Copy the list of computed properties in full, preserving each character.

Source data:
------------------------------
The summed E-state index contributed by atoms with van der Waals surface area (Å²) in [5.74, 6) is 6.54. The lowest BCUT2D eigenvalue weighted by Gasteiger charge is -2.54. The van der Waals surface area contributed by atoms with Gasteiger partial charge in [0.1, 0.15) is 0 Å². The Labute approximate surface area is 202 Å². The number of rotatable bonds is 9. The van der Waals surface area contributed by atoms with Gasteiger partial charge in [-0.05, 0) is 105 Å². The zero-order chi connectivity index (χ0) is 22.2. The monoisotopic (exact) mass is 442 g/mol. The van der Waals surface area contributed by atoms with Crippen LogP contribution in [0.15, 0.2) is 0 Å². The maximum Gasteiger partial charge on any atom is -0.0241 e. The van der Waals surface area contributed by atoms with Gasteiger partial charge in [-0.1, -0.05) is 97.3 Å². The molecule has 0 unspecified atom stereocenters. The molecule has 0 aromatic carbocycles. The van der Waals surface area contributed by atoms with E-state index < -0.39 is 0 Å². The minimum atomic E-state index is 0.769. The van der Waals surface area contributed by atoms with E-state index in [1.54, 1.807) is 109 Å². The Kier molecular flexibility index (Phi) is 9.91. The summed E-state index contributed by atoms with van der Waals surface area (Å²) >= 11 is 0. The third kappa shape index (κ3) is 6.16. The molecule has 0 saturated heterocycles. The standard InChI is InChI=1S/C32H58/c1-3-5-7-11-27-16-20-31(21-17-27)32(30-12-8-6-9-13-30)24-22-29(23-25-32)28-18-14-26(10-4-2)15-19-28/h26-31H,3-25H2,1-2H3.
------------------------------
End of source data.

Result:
The summed E-state index contributed by atoms with van der Waals surface area (Å²) in [5.74, 6) is 6.54. The lowest BCUT2D eigenvalue weighted by Gasteiger charge is -2.54. The van der Waals surface area contributed by atoms with Gasteiger partial charge in [0.1, 0.15) is 0 Å². The Labute approximate surface area is 202 Å². The number of rotatable bonds is 9. The van der Waals surface area contributed by atoms with Gasteiger partial charge in [-0.05, 0) is 105 Å². The zero-order chi connectivity index (χ0) is 22.2. The monoisotopic (exact) mass is 442 g/mol. The van der Waals surface area contributed by atoms with Crippen LogP contribution in [0.15, 0.2) is 0 Å². The maximum Gasteiger partial charge on any atom is -0.0241 e. The van der Waals surface area contributed by atoms with Gasteiger partial charge in [-0.1, -0.05) is 97.3 Å². The molecule has 0 unspecified atom stereocenters. The molecule has 0 aromatic carbocycles. The van der Waals surface area contributed by atoms with E-state index < -0.39 is 0 Å². The minimum atomic E-state index is 0.769. The van der Waals surface area contributed by atoms with E-state index in [1.54, 1.807) is 109 Å². The Kier molecular flexibility index (Phi) is 9.91. The summed E-state index contributed by atoms with van der Waals surface area (Å²) >= 11 is 0. The third kappa shape index (κ3) is 6.16. The molecule has 0 saturated heterocycles. The standard InChI is InChI=1S/C32H58/c1-3-5-7-11-27-16-20-31(21-17-27)32(30-12-8-6-9-13-30)24-22-29(23-25-32)28-18-14-26(10-4-2)15-19-28/h26-31H,3-25H2,1-2H3.